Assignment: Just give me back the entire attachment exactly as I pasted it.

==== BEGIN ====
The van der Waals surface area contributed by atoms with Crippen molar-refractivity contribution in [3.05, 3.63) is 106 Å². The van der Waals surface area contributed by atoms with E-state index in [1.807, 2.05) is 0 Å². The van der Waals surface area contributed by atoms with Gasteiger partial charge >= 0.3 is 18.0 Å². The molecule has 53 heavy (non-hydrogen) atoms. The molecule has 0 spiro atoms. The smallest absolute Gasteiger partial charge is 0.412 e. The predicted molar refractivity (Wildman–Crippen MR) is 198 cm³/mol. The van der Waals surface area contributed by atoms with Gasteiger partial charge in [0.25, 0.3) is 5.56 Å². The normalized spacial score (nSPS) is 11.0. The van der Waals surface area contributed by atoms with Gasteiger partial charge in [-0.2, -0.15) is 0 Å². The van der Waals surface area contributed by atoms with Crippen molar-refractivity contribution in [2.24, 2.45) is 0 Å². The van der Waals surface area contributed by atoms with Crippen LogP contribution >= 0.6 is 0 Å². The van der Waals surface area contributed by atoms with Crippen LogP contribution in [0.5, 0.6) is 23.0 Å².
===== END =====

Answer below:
The van der Waals surface area contributed by atoms with Crippen molar-refractivity contribution in [3.05, 3.63) is 106 Å². The van der Waals surface area contributed by atoms with E-state index in [1.807, 2.05) is 0 Å². The van der Waals surface area contributed by atoms with Gasteiger partial charge >= 0.3 is 18.0 Å². The molecule has 53 heavy (non-hydrogen) atoms. The molecule has 0 spiro atoms. The smallest absolute Gasteiger partial charge is 0.412 e. The predicted molar refractivity (Wildman–Crippen MR) is 198 cm³/mol. The van der Waals surface area contributed by atoms with Gasteiger partial charge in [0.25, 0.3) is 5.56 Å². The normalized spacial score (nSPS) is 11.0. The van der Waals surface area contributed by atoms with Gasteiger partial charge in [-0.2, -0.15) is 0 Å². The van der Waals surface area contributed by atoms with Crippen molar-refractivity contribution in [2.24, 2.45) is 0 Å². The van der Waals surface area contributed by atoms with Crippen LogP contribution >= 0.6 is 0 Å². The van der Waals surface area contributed by atoms with Crippen LogP contribution in [0.5, 0.6) is 23.0 Å².